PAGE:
"a. Notwithstanding the provisions of any local law, rule or regulation to the contrary, every person seeking employment with the City of New York or any of its agencies regardless of civil service classification or status shall sign an agreement as a condition precedent to such employment to the effect that if such person is or becomes a nonresident individual as that term is defined in §11-1706 of the administrative code of the city of New York or any similar provision of such code, during employment by the city, such person will pay to the city an amount by which a city personal income tax on residents computed and determined as if such person were a resident individual, as defined in such section, during such employment, exceeds the amount of any city earnings tax and city personal income tax imposed on such person for the same taxable period."
Although the City corporation counsel opined in a 1973 letter that the §was applicable to HHC employees in that HHC was an "agency" of the City, HHC did not then concur with this position and thus did not then apply its provisions to any of its employees.
In a change of policy, on October 26, 1982 HHC issued a memorandum declaring that the §would be applied to any HHC employee hired on or after November 1, 1982 and to all then current employees who moved out of the City after that date. However, in February 1985 HHC reversed that position with respect to its
EMS employees who were hired prior to November 1, 1982 and who subsequently moved outside of the City and it directed a refund of any deductions already imposed on such employees. On April 4, 1989, the HHC issued a further memorandum specifically limiting §1127's impact on Group 12 EMS non-managerial employees and applied the Charter provision only to such employees hired on or after November 1, 1982 who were non-residents on their date of hire or who later moved out of the City. Petitioners, Group 12 nonmanagerial EMS employees hired prior to November 1, 1982, were therefore exempted from §1127 via the April 4, 1989 memorandum and continued to have such exemption until the transfers discussed herein.
In October 1995 a bill was introduced to amend the Charter to authorize the FDNY to operate an emergency and pre-hospital ambulance system. An October 26, 1995 HHC board of directors resolution authorized its president to effectuate a transfer of the
EMS employees to the FDNY. HHC and the City then negotiated the terms and conditions of the change and on January 19, 1996 the parties signed a Memorandum of Understanding to transfer the EMS functions pursuant to Civil Service Law ("CSL") 70(2). Finally, on February 15, 1996 the bill authorizing the transfer was passed by the City Council, and on February 26, 1996 Mayor Guiliani signed the bill as Local Law No. 20 and issued an Executive Order directing the FDNY to assume ambulance and pre-hospital emergency medical service functions on March 17, 1996. On that day the transfer took place and the EMS became the Bureau of Emergency Medical Service of the FDNY and approximately 3,250 HHC employees became FDNY employees.
On July 15, 1996, District Council 37 filed an improper practice petition with the New York City Office of Collective Bargaining charging that by applying §1127 to petitioners, respondents improperly unilaterally imposed a new condition of employment upon their employ without the Union's agreement. Petitioners simultaneously commenced this proceeding in which they seek a judgment: (1) declaring that the City acted arbitrarily and capriciously and in contravention of law by enforcing §1127 in violation of CSL 70(2) and Charter 1143; (2) declaring that the City's action is an unconstitutional impairment of contract and deprivation of property in violation of the due process clauses of the New York State and United States Constitutions; (3) directing reimbursement of all moneys deducted via enforcement of §1127; and (4) directing the City to cease any further deductions thereunder.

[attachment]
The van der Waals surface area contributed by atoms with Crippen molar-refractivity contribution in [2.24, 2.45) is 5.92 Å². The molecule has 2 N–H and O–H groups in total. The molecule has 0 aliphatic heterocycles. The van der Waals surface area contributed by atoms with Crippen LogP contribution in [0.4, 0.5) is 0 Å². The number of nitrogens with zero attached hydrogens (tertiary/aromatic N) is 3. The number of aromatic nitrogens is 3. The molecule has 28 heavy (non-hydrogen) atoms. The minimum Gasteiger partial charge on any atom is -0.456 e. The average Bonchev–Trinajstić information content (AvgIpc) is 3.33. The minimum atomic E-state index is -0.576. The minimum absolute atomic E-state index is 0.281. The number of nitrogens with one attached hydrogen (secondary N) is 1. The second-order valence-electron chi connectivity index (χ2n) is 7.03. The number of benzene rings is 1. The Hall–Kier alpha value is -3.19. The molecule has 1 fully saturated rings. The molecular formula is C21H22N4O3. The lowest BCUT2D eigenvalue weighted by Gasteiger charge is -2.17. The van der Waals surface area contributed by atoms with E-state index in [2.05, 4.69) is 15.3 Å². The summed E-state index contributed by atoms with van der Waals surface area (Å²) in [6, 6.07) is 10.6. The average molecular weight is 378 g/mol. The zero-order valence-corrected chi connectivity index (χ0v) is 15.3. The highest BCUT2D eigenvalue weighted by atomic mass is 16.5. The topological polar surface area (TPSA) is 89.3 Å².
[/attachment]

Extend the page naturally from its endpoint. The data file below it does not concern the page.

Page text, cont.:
Petitioners contend that a further qualification was added as a result of the transfer via the imposition of an employment condition under §1127. They also contend that a loss of seniority benefit occurred because they were treated as new employees and thus lost their §1127 exemption in violation of CSL 70(2). Respondents contend that petitioners were not subject to new qualifications as a result of the enforcement of §1127 upon transfer, but were instead only subject to new terms and conditions of City employment which is not protected by §70(2), and that the EMS employees commenced employment with the FDNY without any change in civil service status or seniority and without further qualification.
The standard of review in this proceeding is whether the determination to enforce §1127 upon petitioners was "made in violation of lawful procedure, was affected by an error of law or was arbitrary and capricious or an abuse of discretion" [CPLR 7803(3)]. The "judicial function is exhausted when there is found to be a rational basis for the conclusions approved by the administrative body." [Ostrer v. Schenck, 41 N.Y.2d 782, 786 (1977)]. See also, Pell v. Board of Education, 34 N.Y.2d 222, 231 (1974).
The Court of Appeals has ruled that §1127 is not a tax, but an enforceable term and condition of employment with the City acting in its capacity as an employer, stating that it "is clear beyond cavil that the payments due to the City of New York are owed as a result of the contract entered into by the petitioner with the city and not as a result of an exercise by the city of its taxing authority" [Legum v. Goldin, 55 N.Y.2d 104, 108 (1982)].
CSL 70(2) provides, in pertinent part, as follows: